|No Exam Information
On completion of this course, the student will be able to:
- Demonstrate an understanding of comparative private law as a distinct discipline which is separate from the study of national laws.
- Understand the main methodological approaches to the comparative exercise in the field of private law.
- Discern the value but also the challenges of the comparative enterprise.
- Understand the core features of the main legal traditions examined.
|The literature published in this area is substantial. The essential reading for each seminar is indicated on the handout accompanying the particular seminar. |
Among the books that students will frequently use are:
K Zweigert and H Kötz, Introduction to Comparative Law (OUP, 3rd edn 1996 transl T Weir)
M Reimann and R Zimmermann (eds), The Oxford Handbook of Comparative Law (OUP 2006)
HP Glenn, Legal Traditions of the World (OUP, 5th edn, 2014)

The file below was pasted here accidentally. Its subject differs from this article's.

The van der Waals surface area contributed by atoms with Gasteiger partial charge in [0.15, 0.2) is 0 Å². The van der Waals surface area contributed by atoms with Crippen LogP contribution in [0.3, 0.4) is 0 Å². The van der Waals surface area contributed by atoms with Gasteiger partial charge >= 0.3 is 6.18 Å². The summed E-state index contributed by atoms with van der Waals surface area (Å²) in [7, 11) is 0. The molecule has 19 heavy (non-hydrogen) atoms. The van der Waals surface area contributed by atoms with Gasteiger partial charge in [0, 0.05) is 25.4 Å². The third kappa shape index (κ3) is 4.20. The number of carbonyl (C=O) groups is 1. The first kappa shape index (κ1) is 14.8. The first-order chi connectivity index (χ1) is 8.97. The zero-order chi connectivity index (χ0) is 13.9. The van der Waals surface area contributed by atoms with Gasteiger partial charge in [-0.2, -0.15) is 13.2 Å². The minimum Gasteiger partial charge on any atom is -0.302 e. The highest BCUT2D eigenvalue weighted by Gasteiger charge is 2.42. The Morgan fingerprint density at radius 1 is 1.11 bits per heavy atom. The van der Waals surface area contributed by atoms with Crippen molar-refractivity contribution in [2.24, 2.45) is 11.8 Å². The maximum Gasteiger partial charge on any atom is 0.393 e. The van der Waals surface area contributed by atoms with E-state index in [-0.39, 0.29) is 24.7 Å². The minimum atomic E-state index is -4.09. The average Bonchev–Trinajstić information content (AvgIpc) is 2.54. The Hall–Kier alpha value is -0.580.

M Bussani and U Mattei (eds), The Cambridge Companion to Comparative Law (CUP, 2012)
E Örücü and D Nelken (eds), Comparative Law: A Handbook (Hart Publishing, 2007)
M Siems, Comparative Law (CUP, 2nd edn 2018)
W Menski, Comparative Law in a Global Context (CUP, 2nd edn, 2006).
G Frankenberg, Comparative Law as Critique (Elgar, 2016)
VV Palmer, Mixed Jurisdictions Worldwide: The Third Legal Family (2012 2nd edn CUP).
|Graduate Attributes and Skills
||Students will develop the skills of working independently in the critical analysis of legal and source materials across different jurisdictions.
They will gain experience in comparative methodology, and will be equipped with the tools necessary to conduct comparative analysis.
They will develop sensitivity to the nuances of language and terminology.
By interactive discussion, they will learn the value of shared dialogue to the formation and refinement of their thinking.
|Keywords||Comparative Private Law,Civil and Common Law,Mixed Jurisdictions,Legal Transplants,Functional Method
|Course organiser||Dr Andrew Simpson
Tel: (0131 6)50 2329
|Course secretary||Miss Lauren Ayre
Tel: (0131 6)50 2002